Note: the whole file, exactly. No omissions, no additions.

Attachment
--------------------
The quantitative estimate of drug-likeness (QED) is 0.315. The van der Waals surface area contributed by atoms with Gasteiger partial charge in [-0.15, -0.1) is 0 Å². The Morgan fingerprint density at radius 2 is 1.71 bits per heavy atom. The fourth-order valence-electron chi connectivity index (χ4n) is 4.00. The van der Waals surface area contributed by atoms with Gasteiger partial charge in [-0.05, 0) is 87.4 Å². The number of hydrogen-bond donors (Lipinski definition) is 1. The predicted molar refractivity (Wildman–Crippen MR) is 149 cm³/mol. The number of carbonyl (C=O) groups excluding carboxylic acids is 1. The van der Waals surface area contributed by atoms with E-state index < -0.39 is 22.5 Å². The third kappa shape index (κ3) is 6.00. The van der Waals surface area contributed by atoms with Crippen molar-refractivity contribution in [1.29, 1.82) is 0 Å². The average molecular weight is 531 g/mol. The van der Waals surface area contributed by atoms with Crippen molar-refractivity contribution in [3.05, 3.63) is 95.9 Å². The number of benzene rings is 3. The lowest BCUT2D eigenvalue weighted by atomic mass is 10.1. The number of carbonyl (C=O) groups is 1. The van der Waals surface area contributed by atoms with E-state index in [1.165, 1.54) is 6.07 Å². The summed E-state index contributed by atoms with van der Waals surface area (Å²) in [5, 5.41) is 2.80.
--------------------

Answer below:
The quantitative estimate of drug-likeness (QED) is 0.315. The van der Waals surface area contributed by atoms with Gasteiger partial charge in [-0.15, -0.1) is 0 Å². The Morgan fingerprint density at radius 2 is 1.71 bits per heavy atom. The fourth-order valence-electron chi connectivity index (χ4n) is 4.00. The van der Waals surface area contributed by atoms with Gasteiger partial charge in [-0.05, 0) is 87.4 Å². The number of hydrogen-bond donors (Lipinski definition) is 1. The predicted molar refractivity (Wildman–Crippen MR) is 149 cm³/mol. The number of carbonyl (C=O) groups excluding carboxylic acids is 1. The van der Waals surface area contributed by atoms with E-state index < -0.39 is 22.5 Å². The third kappa shape index (κ3) is 6.00. The van der Waals surface area contributed by atoms with Crippen molar-refractivity contribution in [1.29, 1.82) is 0 Å². The average molecular weight is 531 g/mol. The van der Waals surface area contributed by atoms with Crippen molar-refractivity contribution in [3.05, 3.63) is 95.9 Å². The number of benzene rings is 3. The lowest BCUT2D eigenvalue weighted by atomic mass is 10.1. The number of carbonyl (C=O) groups is 1. The van der Waals surface area contributed by atoms with E-state index in [1.165, 1.54) is 6.07 Å². The summed E-state index contributed by atoms with van der Waals surface area (Å²) in [5, 5.41) is 2.80.